By Ryan Robertson | November 5, 2012 | 2:45 PM EST

In the quadrennially important swing state of Ohio, one of the Toledo Blade's featured front page stories on Sunday wondered if Mormonism would shape Romney's policy. Following an endorsement of Obama last week in which there was no mention of the president's beliefs, religion editor Timothy Knox Barger's penned a 2,500 word piece that resorted to scare tactics and conjecture.

Among them was a seemingly legitimate concern that Romney might try to impose a ban on certain things that he's known to abstain from himself -- like coffee for instance.

By Michelle Malkin | November 5, 2012 | 11:39 AM EST

The official Obama 2012 campaign slogan is "Forward." The operational motto of the Obama administration is "Cheese." As in "say cheese." From hollow Greek columns to strategically released Situation Room candids, the Paparazzi President has put self-serving optics above all else.

What did we get after four long years of expertly staged Kabuki-theater-meets-Potemkin-village productions? Sixteen trillion dollars in debt, a pile of dead bodies, troops at increased risk and a gallery of tax-subsidized Kodachrome pictures creating the grand illusion of leadership.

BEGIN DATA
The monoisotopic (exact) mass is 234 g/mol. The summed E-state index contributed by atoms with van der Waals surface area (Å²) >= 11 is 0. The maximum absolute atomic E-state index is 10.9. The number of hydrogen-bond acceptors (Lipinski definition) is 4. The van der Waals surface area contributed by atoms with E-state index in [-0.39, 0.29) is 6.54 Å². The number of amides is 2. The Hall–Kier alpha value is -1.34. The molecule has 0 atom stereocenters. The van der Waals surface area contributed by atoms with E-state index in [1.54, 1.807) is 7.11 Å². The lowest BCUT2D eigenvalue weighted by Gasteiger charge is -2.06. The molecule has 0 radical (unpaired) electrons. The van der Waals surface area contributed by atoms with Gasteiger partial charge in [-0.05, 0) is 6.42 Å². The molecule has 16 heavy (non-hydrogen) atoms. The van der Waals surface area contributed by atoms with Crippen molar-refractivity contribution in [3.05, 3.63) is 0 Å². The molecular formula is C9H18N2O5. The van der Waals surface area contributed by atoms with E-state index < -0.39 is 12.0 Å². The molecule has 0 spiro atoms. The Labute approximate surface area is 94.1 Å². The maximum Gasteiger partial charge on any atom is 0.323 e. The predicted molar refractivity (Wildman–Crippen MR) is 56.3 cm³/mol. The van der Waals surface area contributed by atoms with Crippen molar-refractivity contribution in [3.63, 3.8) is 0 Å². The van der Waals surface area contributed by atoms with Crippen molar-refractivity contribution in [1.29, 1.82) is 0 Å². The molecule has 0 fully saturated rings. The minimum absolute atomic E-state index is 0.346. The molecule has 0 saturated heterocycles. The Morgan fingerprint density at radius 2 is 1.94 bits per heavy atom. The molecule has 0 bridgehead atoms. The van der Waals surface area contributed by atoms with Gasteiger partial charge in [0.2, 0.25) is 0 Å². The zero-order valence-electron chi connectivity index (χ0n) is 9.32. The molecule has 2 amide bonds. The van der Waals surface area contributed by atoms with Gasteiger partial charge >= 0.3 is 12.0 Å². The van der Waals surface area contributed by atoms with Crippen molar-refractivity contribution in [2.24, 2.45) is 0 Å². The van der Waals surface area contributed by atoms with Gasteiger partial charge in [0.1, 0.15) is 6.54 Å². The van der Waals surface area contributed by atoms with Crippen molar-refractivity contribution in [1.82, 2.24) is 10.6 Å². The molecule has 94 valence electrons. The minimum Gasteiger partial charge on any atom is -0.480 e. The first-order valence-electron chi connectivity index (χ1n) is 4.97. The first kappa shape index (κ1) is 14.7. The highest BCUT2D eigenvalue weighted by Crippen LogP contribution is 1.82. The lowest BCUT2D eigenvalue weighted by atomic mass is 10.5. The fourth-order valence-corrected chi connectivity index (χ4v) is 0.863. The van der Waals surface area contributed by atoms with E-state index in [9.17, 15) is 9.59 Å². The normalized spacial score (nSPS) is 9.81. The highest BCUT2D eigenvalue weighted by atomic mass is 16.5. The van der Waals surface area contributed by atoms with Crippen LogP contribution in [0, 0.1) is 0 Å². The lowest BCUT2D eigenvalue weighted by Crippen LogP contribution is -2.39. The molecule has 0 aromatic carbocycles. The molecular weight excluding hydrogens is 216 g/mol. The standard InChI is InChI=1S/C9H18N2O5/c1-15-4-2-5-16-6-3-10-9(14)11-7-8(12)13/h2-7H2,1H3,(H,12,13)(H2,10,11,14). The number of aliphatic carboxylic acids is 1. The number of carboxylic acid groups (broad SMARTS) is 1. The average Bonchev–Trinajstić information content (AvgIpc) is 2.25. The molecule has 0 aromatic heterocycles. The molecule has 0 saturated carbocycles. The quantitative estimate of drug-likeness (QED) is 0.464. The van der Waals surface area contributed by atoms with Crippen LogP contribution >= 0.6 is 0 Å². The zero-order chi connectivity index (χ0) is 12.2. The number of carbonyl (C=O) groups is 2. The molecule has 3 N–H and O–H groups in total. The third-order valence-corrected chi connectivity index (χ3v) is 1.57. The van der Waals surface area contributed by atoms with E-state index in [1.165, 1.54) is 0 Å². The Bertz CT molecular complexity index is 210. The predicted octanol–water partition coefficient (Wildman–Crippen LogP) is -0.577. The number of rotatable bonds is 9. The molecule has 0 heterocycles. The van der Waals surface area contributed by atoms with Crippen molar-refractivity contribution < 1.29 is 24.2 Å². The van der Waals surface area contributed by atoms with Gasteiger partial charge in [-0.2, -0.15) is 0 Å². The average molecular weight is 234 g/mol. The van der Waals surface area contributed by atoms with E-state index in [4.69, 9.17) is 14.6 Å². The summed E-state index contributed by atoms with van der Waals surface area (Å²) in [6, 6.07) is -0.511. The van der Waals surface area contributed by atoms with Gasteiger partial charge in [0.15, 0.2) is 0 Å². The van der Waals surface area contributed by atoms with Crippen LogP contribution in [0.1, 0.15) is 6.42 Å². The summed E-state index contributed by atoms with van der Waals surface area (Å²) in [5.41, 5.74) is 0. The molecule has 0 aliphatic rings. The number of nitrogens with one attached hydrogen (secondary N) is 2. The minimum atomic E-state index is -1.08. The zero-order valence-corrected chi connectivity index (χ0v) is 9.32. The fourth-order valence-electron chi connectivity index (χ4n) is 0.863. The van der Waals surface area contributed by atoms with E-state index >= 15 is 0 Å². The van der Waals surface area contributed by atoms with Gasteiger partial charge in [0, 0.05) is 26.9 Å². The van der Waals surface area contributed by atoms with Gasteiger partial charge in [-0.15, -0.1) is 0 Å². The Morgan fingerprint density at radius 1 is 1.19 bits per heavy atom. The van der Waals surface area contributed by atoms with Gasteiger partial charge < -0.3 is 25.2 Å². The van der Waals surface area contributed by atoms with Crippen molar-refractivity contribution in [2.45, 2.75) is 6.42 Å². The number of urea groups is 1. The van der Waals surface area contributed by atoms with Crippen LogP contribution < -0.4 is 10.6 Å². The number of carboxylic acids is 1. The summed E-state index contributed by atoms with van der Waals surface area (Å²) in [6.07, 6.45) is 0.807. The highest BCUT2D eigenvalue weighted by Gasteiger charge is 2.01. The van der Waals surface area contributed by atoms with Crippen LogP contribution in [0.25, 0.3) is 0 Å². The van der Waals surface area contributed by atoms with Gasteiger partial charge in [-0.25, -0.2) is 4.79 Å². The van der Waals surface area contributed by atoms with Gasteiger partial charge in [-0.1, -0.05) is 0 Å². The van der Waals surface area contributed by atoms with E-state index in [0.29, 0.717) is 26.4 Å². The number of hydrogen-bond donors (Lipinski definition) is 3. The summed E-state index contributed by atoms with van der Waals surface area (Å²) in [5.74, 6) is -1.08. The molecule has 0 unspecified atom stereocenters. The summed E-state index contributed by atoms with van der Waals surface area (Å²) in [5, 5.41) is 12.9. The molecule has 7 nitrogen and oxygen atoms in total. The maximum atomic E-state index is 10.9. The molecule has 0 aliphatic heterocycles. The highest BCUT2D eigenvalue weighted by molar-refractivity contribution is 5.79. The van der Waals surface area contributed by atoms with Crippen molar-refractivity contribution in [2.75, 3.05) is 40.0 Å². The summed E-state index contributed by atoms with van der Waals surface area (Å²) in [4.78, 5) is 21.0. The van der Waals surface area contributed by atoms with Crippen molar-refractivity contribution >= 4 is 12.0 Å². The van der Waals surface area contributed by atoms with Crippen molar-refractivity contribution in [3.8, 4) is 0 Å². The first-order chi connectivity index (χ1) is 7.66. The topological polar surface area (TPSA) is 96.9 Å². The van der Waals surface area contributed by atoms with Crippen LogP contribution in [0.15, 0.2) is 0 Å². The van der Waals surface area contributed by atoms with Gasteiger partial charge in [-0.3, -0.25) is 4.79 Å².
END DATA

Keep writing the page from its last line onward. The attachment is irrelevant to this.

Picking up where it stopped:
By Ken Shepherd | November 3, 2012 | 8:27 PM EDT

Parkmobile, a company that runs an app by which smartphone users can pay for on-street metered parking, recently found itself bullied by a powerful liberal Democratic senator, simply for exercising its freedom of speech. The company found itself on the receiving end of Sen. Dick Durbin's wrath for having sent an email to its users in which it chalked up an increase in its transaction fees to "increased costs triggered by recent federal legislative reform enacted by the Dodd-Frank Wall Street Reform and Consumer Protection Act's Durbin Amendment." 

According to the Washington Post's Dina ElBoghdady, Sen. Dick Durbin (D-Ill.) shot off a letter to the company hitting the claims as "grossly misleading." On top of that, Durbin sent another letter to Washington, D.C. Mayor Vince Gray, complaining that the company, which has a contract with the federal city's government to do business, "offer[ed] up incorrect, unsolicited legislative analysis while hiding behind poorly reasoned excuses for their own price hikes." 

By Scott Rasmussen | November 2, 2012 | 5:45 PM EDT

Election 2012 has had few surprises. So it's somewhat surprising that heading into the final weekend of the election season, we are unable to confidently project who is likely to win the White House.

All year long, the economy has been the No. 1 issue of the campaign. That hasn't changed. While Mitt Romney has a slight advantage when it comes to handling the economy, neither candidate has really convinced voters that they know what the nation needs.